"One of the ways that poverty is entrenched structurally is through information control. There are forms to be filled out. There are tax documents to wade through. There are services that are never communicated to the people who need them because realistically servicing an entire population is prohibitively expensive. Poverty exists in loops–you never see a way out because you're too busy making ends meet, or no one shows you, or no one tells you that you need to apply for scholarships by a deadline. To not be homeless, you need a job; to get a job, you need a permanent address. Infinite loop. […] So this section of Final Fantasy 7 is a translation of that real-world issue into the mechanics of the game. Instead of navigating structural or informational architecture, the player is literally forced to navigate a space that is mysterious and unclear. This gets achieved in a couple ways, all of which are really interesting. The game chooses this moment to begin navigation vertically rather than horizontally–so far, the player has been navigating horizontal planes and entering them from the left and the right. The move to pure verticality is a subtle way to suggest the difficulty of the actual movement (we're climbing up a tiny pipe) and the difficulty of the mission at hand (invading the heart of power in the world; going into the lion's den). Additionally, the player moves in and out of different z-planes. It is literally impossible to navigate in a purely visual manner. Instead, the player has to exhaust all of her potential spatial movement to even get the barest hint of the pathway that she is supposed to take."

Sean Sands laments the pains of parenting a second-generation gamer while Chris Bateman outlines the four regimes of play. Over on Rock, Paper, Shotgun, Robert Yang offers up a three-part counter-history arguing for a more holistic look at the influences which shaped the first person genre: Part 1, Part 2, and Part 3 are all highly recommended reads. Responding to Richard Clark's "Exegesis" piece, GameChurch colleague Jordan Ekeroth takes the position that human subjectivity will always prevent us from perfectly interpreting a game's meaning:

"If Super Hexagon is an outworking of Nietzsche's ideals, then it is also a demonstration of his shortcomings. He spoke of man as improving and as you play Super Hexagon, you will eventually improve. But he also spoke of man as becoming something more than man, transcending the weakness of man's nature by force of will, and this is a more tenuous proposition. This is a proposition that has led to holocaust and genocide. As mankind evolves and improves, we do not become something other than man, we merely increase the boundaries of man. Harsh lines of demarcation may be drawn to segregate people across all sorts of social levels, but they cannot divide us from a common heritage. Super Hexagon illustrates this perfectly. You can go from level to level. Line. Triangle. Square. You can strive to last longer and longer. But you cannot beat this game. It is like approaching light speed, where the closer you get to the barrier, the more difficult acceleration becomes, and yet even more impossible than this feasibly breakable barrier, because there literally is no point at which the walls stop coming. Exegesis creates the same difficulty. We should make every effort to determine a creator's intentions. But we should not make the mistake of ever thinking that we can know them perfectly."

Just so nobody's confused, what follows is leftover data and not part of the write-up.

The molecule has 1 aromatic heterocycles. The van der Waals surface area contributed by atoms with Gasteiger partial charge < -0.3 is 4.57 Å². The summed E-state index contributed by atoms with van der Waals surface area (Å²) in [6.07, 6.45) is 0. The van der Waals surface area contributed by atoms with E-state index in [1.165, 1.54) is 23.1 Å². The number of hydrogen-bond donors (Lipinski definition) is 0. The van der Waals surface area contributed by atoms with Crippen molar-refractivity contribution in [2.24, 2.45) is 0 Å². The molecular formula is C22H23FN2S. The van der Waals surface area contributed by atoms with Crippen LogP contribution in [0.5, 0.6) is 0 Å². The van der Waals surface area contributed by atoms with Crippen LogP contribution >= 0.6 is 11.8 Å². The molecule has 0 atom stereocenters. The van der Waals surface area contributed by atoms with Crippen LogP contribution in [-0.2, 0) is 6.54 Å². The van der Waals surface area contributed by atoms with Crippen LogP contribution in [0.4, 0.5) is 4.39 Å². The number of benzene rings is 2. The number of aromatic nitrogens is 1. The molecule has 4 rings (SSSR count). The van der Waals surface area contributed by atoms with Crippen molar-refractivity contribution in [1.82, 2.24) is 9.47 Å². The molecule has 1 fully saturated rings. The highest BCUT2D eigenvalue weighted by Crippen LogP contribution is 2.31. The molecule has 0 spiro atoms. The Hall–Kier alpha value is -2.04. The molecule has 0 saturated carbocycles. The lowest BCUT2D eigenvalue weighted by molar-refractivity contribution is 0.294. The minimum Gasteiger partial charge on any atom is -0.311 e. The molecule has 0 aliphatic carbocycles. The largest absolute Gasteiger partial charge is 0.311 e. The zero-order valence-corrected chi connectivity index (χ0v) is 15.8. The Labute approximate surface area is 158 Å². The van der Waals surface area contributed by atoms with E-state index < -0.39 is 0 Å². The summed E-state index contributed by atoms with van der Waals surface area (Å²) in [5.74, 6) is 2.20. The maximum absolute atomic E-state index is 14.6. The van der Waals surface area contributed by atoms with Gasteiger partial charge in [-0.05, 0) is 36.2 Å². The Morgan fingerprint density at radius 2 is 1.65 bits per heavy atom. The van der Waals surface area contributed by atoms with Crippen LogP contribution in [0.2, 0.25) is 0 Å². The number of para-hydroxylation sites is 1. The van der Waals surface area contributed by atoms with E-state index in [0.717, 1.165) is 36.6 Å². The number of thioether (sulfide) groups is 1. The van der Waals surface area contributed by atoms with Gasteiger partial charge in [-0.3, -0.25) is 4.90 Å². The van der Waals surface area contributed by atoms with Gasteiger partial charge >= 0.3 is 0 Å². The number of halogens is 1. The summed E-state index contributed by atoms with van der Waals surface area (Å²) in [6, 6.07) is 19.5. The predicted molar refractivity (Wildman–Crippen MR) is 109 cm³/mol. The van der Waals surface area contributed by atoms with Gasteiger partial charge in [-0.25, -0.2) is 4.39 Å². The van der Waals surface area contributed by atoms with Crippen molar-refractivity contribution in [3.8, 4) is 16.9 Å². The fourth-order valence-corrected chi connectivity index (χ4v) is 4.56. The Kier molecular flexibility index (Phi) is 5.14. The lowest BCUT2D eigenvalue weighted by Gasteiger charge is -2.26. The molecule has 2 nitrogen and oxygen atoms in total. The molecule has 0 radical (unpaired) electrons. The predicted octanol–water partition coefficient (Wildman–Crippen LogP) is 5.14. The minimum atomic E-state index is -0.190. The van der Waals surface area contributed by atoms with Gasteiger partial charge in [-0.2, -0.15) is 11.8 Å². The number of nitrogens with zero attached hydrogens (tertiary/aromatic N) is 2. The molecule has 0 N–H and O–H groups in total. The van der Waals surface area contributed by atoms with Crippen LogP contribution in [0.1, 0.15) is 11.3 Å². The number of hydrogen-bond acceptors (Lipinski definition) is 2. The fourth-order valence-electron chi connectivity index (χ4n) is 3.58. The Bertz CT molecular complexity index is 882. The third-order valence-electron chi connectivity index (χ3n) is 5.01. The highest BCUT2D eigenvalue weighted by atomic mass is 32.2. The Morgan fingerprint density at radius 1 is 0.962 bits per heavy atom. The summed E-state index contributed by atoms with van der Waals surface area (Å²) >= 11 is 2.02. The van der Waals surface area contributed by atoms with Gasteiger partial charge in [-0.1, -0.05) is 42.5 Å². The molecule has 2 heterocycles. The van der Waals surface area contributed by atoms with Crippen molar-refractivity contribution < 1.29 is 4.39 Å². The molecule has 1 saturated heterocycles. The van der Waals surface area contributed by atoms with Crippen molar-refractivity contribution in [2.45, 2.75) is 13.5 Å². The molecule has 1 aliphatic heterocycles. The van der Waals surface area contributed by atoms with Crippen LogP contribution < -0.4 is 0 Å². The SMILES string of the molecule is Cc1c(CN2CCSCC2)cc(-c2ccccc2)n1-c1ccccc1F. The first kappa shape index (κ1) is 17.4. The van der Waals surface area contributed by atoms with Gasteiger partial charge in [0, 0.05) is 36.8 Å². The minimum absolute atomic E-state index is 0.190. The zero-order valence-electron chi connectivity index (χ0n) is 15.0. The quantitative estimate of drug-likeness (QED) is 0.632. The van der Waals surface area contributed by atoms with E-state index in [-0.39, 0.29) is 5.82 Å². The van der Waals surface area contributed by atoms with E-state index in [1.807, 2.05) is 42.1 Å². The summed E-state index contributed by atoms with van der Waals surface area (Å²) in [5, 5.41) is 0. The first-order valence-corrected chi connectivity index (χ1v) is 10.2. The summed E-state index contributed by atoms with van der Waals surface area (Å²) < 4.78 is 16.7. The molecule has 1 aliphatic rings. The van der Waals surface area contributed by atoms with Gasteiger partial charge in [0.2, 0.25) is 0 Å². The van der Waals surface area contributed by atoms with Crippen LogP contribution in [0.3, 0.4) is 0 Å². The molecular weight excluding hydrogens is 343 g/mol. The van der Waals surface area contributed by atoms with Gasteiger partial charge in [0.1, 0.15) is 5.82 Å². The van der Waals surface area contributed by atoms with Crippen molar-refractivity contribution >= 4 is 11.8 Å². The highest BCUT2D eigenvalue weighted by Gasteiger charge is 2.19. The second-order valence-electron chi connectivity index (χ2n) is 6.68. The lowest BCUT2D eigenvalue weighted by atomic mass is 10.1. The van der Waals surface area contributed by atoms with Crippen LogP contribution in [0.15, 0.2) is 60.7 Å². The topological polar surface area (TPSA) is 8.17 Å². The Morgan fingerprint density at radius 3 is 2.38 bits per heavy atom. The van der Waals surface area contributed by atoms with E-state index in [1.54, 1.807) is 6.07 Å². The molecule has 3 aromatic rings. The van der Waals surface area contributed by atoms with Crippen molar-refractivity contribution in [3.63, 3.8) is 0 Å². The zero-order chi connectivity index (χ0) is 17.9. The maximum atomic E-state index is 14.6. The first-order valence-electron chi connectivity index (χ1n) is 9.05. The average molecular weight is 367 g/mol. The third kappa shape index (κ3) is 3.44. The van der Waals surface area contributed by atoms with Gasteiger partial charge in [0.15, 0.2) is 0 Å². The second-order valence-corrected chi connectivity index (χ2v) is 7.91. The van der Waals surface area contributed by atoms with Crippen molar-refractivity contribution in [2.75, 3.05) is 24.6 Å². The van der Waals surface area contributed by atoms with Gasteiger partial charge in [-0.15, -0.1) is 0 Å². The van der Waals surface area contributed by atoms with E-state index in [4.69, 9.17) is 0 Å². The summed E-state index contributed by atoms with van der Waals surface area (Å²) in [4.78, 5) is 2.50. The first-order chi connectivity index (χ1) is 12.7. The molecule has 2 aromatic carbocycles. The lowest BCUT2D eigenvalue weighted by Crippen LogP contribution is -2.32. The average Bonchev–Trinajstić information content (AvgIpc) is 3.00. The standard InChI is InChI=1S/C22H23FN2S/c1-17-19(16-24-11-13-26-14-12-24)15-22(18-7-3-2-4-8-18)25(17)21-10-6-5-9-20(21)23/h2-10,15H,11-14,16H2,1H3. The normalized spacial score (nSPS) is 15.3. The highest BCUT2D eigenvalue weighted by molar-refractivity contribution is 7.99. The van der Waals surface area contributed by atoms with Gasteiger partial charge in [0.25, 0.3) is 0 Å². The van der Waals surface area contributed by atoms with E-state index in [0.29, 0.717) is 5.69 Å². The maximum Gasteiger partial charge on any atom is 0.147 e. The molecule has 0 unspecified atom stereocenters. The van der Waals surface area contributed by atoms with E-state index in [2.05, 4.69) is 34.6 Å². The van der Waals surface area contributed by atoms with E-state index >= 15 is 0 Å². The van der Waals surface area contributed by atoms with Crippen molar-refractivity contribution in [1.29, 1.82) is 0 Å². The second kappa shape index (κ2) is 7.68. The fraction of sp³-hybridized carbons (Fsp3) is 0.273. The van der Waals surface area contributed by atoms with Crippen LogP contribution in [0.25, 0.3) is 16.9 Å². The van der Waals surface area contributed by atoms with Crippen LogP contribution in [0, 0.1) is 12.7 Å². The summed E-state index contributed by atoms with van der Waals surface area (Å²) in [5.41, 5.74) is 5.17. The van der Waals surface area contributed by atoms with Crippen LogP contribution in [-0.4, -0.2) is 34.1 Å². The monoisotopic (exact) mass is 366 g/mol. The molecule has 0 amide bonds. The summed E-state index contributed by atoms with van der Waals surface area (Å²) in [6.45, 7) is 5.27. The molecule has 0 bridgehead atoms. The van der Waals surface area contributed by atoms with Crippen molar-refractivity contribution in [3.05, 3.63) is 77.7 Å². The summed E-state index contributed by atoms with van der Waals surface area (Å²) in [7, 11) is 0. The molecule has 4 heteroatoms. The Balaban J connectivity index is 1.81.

Luke Rhodes is continuing his series of interviews with some big figures of the ludodecahedron (and me, for some odd reason). The latest in the interview chair is industry vet, current Unwinnable regular contributor Jenn Frank, and it's definitely a must-read. Next, a couple of pieces that defy easy categorization. First, Richard Cobbett has kicked off his series of articles on what is, as far as I'm concerned, the only right way to play Skyrim. And did you know thecatemites has a new website? It's glorious. "If you see something that looks like a videogame but isn't, you should notify the Police." Lastly, some signal boosting. Kim has rebooted the Boycott Atlus blog as an all-purpose tumblr calling out sexism, homophobia, transphobia, and other gross behaviors in games and their adjacent marketing. I give you Fuck No Videogames. (Naturally, a trigger warning figures for all of the above.) That's it for this week. If you're up for some more reading material, dear Jim Rossignol has you covered. And, please, if the Ericbot gets out again, just pull his plug, will you? Remember that you can (and definitely should) send us your recommendations for great acts of video game blogging via Twitter or email. We can't stress enough the importance of this! Also be sure to check out Alan Williamson's Blogs of the Round Table while there is still time for his end-of-September roundup. Stay safe and write on!